I was quite an immature teenager, not worldly wise, even though I grew up London in the swinging Sixties. I wasn’t an angsty teenager, I was intelligent and quite competitive, the kind of person who always came top in English. I went to an all-girls school so I didn’t have a boyfriend though I’d sometimes go to parties and try to wriggle out of the clutches of boys who just wanted a quick snog. I did have a huge crush on Mick Jagger. I preferred The Beatles’ music, but Mick Jagger was sexier. I kept a teenage diary and there’s lots about him in it. My friend and I would find clever ploys to try to get to meet him. I remember once we hung outside the Stones’ concert and I tried to convince the security guard I’d met Mick Jagger at a party in Hampstead and I’d lent an LP from him. I persuaded them to take a note to his dressing room and they came back and said, he does remember you but he’s just about to go on stage so he can’t chat now. I was a very naive girl.
I was quite close to both my parents and even more to my sister. There was also my aunt and uncle and my grandmother – we lived in the same house but on different floors. We would meet up with granny for Sunday lunch and play Monopoly with my aunt and uncle. My father had polio, he was in a wheelchair. And so it was nice, looking back, that we had other adults around who could get involved in a more physical kind of activity. My parents were very, very good parents. They weren’t at all meddling, interfering or pushy. Mostly they just let my sister and me get on with it. We’d go walking through Hampstead Heath, and across the city – we were quite lively, and had a kind of freedom parents these days might not allow.
I didn’t want to be a writer at first, I wanted to be an actress. I was very stagestruck because when I was a bit younger I’d understudied the fairies in A Midsummer Night’s Dream at the Old Vic in a star-studded production. So I could spout iambic pentameters, which must where my flair for metre and rhythm comes from. That was my ambition, to go to drama school. I wasn’t very glamorous but I was interested in clothes, I wasn’t frumpy. I was quite inspired by the actresses in that production of A Midsummer Night’s Dream, Judi Dench and Barbara Leigh-Hunt.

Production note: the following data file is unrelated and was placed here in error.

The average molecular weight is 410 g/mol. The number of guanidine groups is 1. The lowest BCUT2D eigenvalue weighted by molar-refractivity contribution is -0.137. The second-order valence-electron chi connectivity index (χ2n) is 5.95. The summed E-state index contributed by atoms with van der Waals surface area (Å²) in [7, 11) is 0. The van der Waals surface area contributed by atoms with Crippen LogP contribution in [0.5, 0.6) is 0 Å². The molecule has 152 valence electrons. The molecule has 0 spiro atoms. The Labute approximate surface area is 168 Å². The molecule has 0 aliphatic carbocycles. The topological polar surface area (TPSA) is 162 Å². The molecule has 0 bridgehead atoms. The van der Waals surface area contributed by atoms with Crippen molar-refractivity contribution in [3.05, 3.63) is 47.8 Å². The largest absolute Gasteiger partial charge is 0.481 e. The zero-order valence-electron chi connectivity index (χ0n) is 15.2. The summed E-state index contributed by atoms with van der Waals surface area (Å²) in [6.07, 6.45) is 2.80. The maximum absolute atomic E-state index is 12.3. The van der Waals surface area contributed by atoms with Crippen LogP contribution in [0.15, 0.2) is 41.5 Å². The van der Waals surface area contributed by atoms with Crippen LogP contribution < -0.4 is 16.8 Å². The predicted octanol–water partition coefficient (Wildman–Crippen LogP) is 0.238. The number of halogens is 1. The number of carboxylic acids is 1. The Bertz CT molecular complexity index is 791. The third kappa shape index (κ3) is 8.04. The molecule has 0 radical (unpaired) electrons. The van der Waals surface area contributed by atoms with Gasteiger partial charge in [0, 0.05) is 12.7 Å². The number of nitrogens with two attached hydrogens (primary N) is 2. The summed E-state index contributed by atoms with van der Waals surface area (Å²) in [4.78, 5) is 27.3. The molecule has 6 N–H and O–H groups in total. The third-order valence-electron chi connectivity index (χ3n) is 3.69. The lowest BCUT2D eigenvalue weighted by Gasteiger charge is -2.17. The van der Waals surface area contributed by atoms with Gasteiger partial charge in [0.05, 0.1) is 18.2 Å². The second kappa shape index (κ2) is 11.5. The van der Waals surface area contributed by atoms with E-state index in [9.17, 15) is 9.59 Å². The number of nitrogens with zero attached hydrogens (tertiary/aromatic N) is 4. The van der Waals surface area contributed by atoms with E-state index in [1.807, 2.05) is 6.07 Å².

I gave up my acting ambitions quite gradually. I didn’t get into drama school so I applied to university instead. After I graduated I was very much with Malcolm [her husband, a doctor who became her regular musical partner] and I didn’t want to go travelling round the country trying to get into rep companies. So I did kind of abandon my acting ambitions. But all of that spirit got channelled into performing because when I met Malcolm we went busking together a lot, and then we started performing in folk clubs and festivals. It’s very satisfying because performance has largely come back into my life again. Although I’m regarded primarily as a writer, I probably spend more of my time devising shows based on the books. And although I’m not acting Lady Macbeth or anything like that, I am actually on the stage playing to thousands of people. I think my teenage self would be quite impressed with that.
What would surprise the younger me most would probably be that I ended up being best known for writing children’s books. I’d probably be disappointed with that because I’d rather have become Helen Mirren. My sister and I would take the neighbouring little children to the zoo sometimes, and when I was in my 20s I ran a drama workshop for five- to eight-year-olds so I’ve had quite a bit of experience with children. But I knew I didn’t want to rush into having my own. I wanted to enjoy my freedom. My sister had children very young and I could see how much they changed your life. I wrote a lot of songs for adults when we sang in the clubs but there was more of a market for the children’s songs, that’s what I could make money from, so that’s how it all evolved.